Written by Tricia Springtubb
Illustrated by Eliza Wheeler
Loveable characters and a relatable plot make this, the second Cody book, a lot of fun to read. Add to that beautifully understated illustrations and you have a winner.
Cody is trying to get a handle on the ways of the world, and that includes learning patience and acceptance. Her best summer friend, Spencer, is moving in permanently with his grandmother, GG. Cody finds that Spencer doesn’t always agree with her nor does he want to spend all his time with her. He spends a good deal of time with a third friend, Pearl, who has agreed to accompany his violin with her piano. Even when they’re together, Cody and Spencer must deal with the evil Meen neighbors, who seem very angry about something. Then there’s the Spindle, or Mrs. Spindle, Spencer’s new teacher who Cody dislikes and Spencer adores.
A good feature of this story is that it’s subtly diverse in a variety of ways, but the characters mesh well. Spencer is black, loves classical music, and plays a violin. Cody is white, relates to pop music, and has a truck driver father. Pearl does origami. The neighbors love tattoos and spiked hair.
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- Title: Cody and the Mysteries of the Universe
- Author: Tricia Springtubb
- Illustrator: Eliza Wheeler
- Published: Candlewick Press, 2016
- Reviewer: Sue Poduska
- Format: Hardcover, 144 pages
- Grade Level: 2 to 5
- Genre: Chapter book, Friendship, Family
- ISBN: 978-0-7636-5858-8
Written by Uma Krishnaswami
Illustrated by Abigail Halpin
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Dini, our young main character, is finally home from India and looking forward to spending time with her best friend Maddie. The book about her time there was called, The Grand Plan to Fix Everything. Now, in the sequel, she is back in America but still a huge fan of Dolly Singh, the big star of Bollywood in India. So she goes completely wild about helping arrange a trip and tour for Dolly in America. Who could imagine all the problems involved with a lost passport? An escaped elephant? Finding a good rose petal milk shake in an American hotel?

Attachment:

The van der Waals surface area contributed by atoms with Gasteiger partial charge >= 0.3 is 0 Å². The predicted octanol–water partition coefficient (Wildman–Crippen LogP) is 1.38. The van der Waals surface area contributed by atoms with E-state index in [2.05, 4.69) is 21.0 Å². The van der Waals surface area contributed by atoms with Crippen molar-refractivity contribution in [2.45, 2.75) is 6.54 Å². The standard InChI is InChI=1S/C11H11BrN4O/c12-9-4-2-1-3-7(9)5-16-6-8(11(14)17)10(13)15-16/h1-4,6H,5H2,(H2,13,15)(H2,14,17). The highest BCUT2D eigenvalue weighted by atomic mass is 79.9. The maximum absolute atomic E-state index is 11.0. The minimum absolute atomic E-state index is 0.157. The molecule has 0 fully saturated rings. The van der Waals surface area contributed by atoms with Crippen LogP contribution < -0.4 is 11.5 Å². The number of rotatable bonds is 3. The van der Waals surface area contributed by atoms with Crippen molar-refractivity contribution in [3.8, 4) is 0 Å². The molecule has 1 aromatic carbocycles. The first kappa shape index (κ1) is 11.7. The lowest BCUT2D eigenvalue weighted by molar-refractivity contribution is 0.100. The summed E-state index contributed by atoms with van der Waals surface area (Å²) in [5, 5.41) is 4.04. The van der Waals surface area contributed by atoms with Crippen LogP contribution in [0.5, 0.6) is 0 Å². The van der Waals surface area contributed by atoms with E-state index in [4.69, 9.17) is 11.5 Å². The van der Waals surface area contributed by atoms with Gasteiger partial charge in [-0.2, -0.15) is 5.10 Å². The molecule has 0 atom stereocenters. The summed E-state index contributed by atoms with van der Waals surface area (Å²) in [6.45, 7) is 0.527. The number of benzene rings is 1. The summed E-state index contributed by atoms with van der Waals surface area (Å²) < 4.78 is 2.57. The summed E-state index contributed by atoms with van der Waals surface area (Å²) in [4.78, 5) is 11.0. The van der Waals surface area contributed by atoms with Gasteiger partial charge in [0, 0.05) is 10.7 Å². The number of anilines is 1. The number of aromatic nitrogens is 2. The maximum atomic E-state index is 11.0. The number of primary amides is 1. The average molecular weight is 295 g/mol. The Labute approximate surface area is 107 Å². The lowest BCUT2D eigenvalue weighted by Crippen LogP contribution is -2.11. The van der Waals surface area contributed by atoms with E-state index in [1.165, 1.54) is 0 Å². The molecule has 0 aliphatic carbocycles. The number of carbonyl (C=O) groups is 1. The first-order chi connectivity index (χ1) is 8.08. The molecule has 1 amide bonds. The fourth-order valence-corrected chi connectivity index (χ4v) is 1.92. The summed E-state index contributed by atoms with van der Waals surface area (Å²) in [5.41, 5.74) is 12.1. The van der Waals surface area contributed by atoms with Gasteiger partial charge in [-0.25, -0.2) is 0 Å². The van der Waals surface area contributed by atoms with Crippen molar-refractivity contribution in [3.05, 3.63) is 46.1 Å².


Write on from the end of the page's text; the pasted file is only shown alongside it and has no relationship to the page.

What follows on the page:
Dini is confused by all the changes that happened while she is away. Like her best friend, getting another best friend. How is that supposed to work? She is also confused by jet lag.
This is a fun story about girlfriends trying their best to get along and make a parade, a milk shake and a cake for their favorite movie star. They also work out a dance routine for her grand opening that uses flowing ribbons and swaying dance steps. It illustrates their background as East Asian Americans and the beautiful blend of cultures that they experience.
It would make a great book club or read aloud for third graders. The literacy skills strengthened include: humor, cause and effect, dialogue and the differences between things that are real and those that are fiction. As Dini finds out, life is not always like the movies.
- Title: The Problem with Being Slightly Heroic
- Author: Uma Krishnaswami
- Illustrator: Abigail Halpin
- Publisher: Atheneum, 2013
- Reviewer: Elizabeth Swartz
- Format: Harcover, 274 pages
- ISBN: 978-1-4424-2328-2
- Genre: Realistic Fiction
- Grade Level 3